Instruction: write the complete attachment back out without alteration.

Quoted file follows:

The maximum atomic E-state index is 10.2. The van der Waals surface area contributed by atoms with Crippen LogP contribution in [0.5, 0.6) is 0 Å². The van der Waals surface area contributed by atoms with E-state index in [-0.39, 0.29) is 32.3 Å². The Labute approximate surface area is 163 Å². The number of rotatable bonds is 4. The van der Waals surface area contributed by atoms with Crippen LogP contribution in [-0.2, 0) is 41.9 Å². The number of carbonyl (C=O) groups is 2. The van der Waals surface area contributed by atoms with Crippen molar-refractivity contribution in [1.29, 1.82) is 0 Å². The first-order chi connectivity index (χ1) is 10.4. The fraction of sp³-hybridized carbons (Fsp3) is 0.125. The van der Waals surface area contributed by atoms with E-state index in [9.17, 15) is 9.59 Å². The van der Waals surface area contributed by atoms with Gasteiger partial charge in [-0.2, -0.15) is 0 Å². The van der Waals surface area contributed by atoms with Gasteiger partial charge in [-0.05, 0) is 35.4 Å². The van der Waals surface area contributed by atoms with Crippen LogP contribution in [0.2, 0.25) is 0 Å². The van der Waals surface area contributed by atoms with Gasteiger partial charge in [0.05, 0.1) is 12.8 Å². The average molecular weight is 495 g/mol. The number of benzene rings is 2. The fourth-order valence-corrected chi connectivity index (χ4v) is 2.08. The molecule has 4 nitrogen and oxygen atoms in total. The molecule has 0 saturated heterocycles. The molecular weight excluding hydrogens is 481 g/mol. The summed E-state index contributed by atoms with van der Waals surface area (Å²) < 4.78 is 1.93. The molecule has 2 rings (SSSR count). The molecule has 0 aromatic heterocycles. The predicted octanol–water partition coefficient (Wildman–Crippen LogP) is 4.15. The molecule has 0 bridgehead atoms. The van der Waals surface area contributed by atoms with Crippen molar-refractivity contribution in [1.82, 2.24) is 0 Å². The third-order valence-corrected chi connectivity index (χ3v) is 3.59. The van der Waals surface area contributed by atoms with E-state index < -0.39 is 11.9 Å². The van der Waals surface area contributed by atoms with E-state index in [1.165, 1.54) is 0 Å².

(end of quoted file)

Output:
The maximum atomic E-state index is 10.2. The van der Waals surface area contributed by atoms with Crippen LogP contribution in [0.5, 0.6) is 0 Å². The van der Waals surface area contributed by atoms with E-state index in [-0.39, 0.29) is 32.3 Å². The Labute approximate surface area is 163 Å². The number of rotatable bonds is 4. The van der Waals surface area contributed by atoms with Crippen LogP contribution in [-0.2, 0) is 41.9 Å². The number of carbonyl (C=O) groups is 2. The van der Waals surface area contributed by atoms with Crippen molar-refractivity contribution in [1.29, 1.82) is 0 Å². The first-order chi connectivity index (χ1) is 10.4. The fraction of sp³-hybridized carbons (Fsp3) is 0.125. The van der Waals surface area contributed by atoms with E-state index in [9.17, 15) is 9.59 Å². The van der Waals surface area contributed by atoms with Gasteiger partial charge in [-0.2, -0.15) is 0 Å². The van der Waals surface area contributed by atoms with Gasteiger partial charge in [-0.05, 0) is 35.4 Å². The van der Waals surface area contributed by atoms with Crippen LogP contribution in [0.2, 0.25) is 0 Å². The van der Waals surface area contributed by atoms with Gasteiger partial charge in [0.05, 0.1) is 12.8 Å². The average molecular weight is 495 g/mol. The number of benzene rings is 2. The fourth-order valence-corrected chi connectivity index (χ4v) is 2.08. The molecule has 4 nitrogen and oxygen atoms in total. The molecule has 0 saturated heterocycles. The molecular weight excluding hydrogens is 481 g/mol. The summed E-state index contributed by atoms with van der Waals surface area (Å²) < 4.78 is 1.93. The molecule has 2 rings (SSSR count). The molecule has 0 aromatic heterocycles. The predicted octanol–water partition coefficient (Wildman–Crippen LogP) is 4.15. The molecule has 0 bridgehead atoms. The van der Waals surface area contributed by atoms with Crippen molar-refractivity contribution in [1.82, 2.24) is 0 Å². The third-order valence-corrected chi connectivity index (χ3v) is 3.59. The van der Waals surface area contributed by atoms with E-state index < -0.39 is 11.9 Å². The van der Waals surface area contributed by atoms with E-state index in [1.165, 1.54) is 0 Å².